In another embodiment, a computer program product includes: a computer readable storage medium having program code embodied therewith, the program code readable/executable by a processor to: process a received request in response to receiving the request; process a received memory map; establish a Peer-to-Peer Remote Copy (PPRC) relationship between a primary storage system and a secondary storage system in response to processing the received memory map; and copy, based at least in part on the processed memory map, one or more data tracks of a primary storage device of the primary storage system to the secondary storage system without copying at least one other data track of the primary storage device to the secondary storage system.

In yet another embodiment, a method includes: receiving a request to establish a Peer-to-Peer Remote Copy (PPRC) relationship between a primary storage system and a secondary storage system; setting a path between the primary storage system and the secondary storage system via a hardwire connection in response to receiving the request; receiving a memory map; establishing the PPRC relationship via the hardwire connection using the path; and copying, based at least in part on the memory map, one or more data tracks of a primary storage device in the primary storage system to the secondary storage system without copying at least one other data track of the primary storage device to the secondary storage system.

Other aspects and embodiments of the present invention will become apparent from the following detailed description, which, when taken in conjunction with the drawings, illustrate by way of example the principles of the invention.

BRIEF DESCRIPTION OF THE DRAWINGS

FIG. 1 illustrates a network architecture, in accordance with one embodiment.

FIG. 2A schematically illustrates an exemplary system architecture for establishing a PPRC relationship, according to one embodiment.

FIG. 2B is a schematic of a storage medium comprising a plurality of data tracks, according to one embodiment.

FIG. 3 is a flowchart of a method for establishing a PPRC relationship between a primary storage system and a secondary storage system and copying data from the primary storage system to the secondary storage system, according to the prior art.

FIG. 4 is a flowchart of a method for establishing a PPRC relationship between a primary storage system and a secondary storage system and copying data from the primary storage system to the secondary storage system, according to one embodiment.

DETAILED DESCRIPTION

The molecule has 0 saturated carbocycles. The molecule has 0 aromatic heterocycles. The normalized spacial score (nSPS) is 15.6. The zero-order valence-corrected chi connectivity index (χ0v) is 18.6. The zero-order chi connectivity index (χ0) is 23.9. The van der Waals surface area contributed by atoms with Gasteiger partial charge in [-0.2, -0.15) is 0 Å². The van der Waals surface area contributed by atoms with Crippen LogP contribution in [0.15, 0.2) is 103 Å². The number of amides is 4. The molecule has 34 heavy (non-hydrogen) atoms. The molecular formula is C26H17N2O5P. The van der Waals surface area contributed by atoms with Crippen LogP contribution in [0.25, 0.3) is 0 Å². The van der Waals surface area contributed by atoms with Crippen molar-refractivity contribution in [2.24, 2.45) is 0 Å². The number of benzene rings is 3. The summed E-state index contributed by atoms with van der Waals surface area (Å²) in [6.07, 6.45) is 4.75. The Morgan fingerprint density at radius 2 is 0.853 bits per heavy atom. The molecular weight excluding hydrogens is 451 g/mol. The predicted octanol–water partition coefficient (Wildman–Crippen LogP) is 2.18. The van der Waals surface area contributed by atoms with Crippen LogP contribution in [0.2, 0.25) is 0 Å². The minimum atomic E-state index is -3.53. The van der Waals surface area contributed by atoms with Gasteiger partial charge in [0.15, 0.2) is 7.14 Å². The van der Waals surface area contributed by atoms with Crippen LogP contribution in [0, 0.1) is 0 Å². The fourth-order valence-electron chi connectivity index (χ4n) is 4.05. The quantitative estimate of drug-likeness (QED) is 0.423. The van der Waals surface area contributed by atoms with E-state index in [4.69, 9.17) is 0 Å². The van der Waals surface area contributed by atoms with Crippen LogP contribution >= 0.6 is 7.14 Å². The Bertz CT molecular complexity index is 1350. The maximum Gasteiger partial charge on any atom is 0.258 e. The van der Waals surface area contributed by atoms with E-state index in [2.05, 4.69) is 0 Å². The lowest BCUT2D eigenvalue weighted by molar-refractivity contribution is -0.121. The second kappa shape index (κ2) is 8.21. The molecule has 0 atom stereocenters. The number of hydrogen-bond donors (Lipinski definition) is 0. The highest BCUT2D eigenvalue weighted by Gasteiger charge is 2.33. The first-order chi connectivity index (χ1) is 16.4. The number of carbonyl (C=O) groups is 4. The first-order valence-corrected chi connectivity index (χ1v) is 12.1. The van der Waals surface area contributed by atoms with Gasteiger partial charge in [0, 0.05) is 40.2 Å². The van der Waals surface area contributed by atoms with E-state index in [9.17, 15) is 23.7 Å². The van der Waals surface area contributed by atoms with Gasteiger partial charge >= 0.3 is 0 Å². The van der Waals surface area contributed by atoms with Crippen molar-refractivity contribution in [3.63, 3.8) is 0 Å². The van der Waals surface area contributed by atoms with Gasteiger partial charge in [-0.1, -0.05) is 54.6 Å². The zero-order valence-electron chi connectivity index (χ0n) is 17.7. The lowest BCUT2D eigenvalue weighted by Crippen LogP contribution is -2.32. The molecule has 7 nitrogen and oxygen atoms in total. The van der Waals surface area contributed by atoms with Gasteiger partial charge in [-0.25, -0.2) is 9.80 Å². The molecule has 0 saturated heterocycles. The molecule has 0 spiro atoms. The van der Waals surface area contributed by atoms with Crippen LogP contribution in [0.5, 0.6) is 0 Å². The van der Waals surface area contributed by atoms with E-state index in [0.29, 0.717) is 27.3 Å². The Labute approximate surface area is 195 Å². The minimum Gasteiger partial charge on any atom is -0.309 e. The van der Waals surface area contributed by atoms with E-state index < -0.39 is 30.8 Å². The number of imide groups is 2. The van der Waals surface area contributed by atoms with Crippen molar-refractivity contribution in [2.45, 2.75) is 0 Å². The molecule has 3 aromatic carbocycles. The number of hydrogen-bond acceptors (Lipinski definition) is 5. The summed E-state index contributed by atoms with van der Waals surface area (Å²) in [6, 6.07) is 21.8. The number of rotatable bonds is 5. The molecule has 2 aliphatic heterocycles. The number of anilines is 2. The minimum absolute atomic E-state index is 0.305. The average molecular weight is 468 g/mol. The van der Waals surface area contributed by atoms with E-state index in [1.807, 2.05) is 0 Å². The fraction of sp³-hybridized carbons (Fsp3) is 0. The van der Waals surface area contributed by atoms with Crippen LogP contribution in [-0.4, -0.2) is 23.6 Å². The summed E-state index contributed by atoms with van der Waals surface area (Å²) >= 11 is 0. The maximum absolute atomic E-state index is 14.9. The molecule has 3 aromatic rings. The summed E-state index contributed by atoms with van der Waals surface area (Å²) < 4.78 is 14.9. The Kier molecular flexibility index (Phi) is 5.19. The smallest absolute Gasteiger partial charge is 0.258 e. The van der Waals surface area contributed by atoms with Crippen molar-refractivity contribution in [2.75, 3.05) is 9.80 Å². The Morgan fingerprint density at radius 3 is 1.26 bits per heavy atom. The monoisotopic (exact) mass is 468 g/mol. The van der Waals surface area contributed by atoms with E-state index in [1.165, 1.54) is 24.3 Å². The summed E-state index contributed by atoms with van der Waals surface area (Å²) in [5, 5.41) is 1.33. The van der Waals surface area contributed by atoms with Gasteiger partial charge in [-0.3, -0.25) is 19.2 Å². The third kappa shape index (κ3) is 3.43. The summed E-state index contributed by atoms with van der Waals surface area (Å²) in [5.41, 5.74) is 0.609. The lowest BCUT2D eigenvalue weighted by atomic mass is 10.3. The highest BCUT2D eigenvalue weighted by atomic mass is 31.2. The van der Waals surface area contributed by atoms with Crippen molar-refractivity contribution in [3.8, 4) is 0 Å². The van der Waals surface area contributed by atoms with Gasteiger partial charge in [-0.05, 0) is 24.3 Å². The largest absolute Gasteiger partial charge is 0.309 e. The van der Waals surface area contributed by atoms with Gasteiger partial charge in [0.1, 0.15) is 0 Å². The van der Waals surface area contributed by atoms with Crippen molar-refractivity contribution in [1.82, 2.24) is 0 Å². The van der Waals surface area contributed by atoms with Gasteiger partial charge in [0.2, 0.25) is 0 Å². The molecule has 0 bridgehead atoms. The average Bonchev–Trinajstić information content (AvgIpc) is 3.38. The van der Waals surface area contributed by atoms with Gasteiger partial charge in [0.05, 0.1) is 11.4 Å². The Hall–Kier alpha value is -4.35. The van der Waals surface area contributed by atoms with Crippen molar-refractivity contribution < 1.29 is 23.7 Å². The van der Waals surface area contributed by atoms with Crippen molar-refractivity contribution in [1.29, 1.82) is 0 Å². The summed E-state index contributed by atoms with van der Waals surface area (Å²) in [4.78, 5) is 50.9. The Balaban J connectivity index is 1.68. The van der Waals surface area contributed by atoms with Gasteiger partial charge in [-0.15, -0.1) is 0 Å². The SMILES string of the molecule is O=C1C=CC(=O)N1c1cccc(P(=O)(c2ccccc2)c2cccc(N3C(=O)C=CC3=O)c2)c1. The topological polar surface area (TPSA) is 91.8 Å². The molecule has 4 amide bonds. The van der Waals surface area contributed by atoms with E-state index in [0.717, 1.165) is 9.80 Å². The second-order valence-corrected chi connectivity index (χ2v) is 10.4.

The following description is made for the purpose of illustrating the general principles of the present invention and is not meant to limit the inventive concepts claimed herein. Further, particular features described herein can be used in combination with other described features in each of the various possible combinations and permutations.

Unless otherwise specifically defined herein, all terms are to be given their broadest possible interpretation including meanings implied from the specification as well as meanings understood by those skilled in the art and/or as defined in dictionaries, treatises, etc.

It must also be noted that, as used in the specification and the appended claims, the singular forms “a,” “an,” and “the” include plural referents unless otherwise specified.

Disclosed herein are storage solutions which improve the migration of data from one storage system to another storage system by reducing overhead in a PPRC pair establishment process by transferring only data tracks comprising valid data record(s).

In one general embodiment, a primary storage system includes: at least one primary storage device; at least one controller; an interface for a hardwire connection that is adapted to communicate data between the primary storage system and a secondary storage system; and logic integrated with and/or executable by the at least one controller, the logic being adapted to: receive a request to establish a Peer-to-Peer Remote Copy (PPRC) relationship between the primary storage system and the secondary storage system; set the path between the primary storage system and the secondary storage system via the hardwire connection in response to receiving the request; receive a memory map; establish the PPRC relationship between the primary storage system and the secondary storage system in response to receiving the memory map; and copy, based at least in part on the memory map, one or more data tracks of the primary storage device to the secondary storage system without copying at least one other data track of the primary storage device to the secondary storage system.

In another general embodiment, a computer program product includes: a computer readable storage medium having program code embodied therewith, the program code readable/executable by a processor to: process a received request in response to receiving the request; process a received memory map; establish a Peer-to-Peer Remote Copy (PPRC) relationship between a primary storage system and a secondary storage system in response to processing the received memory map; and copy, based at least in part on the processed memory map, one or more data tracks of a primary storage device of the primary storage system to the secondary storage system without copying at least one other data track of the primary storage device to the secondary storage system.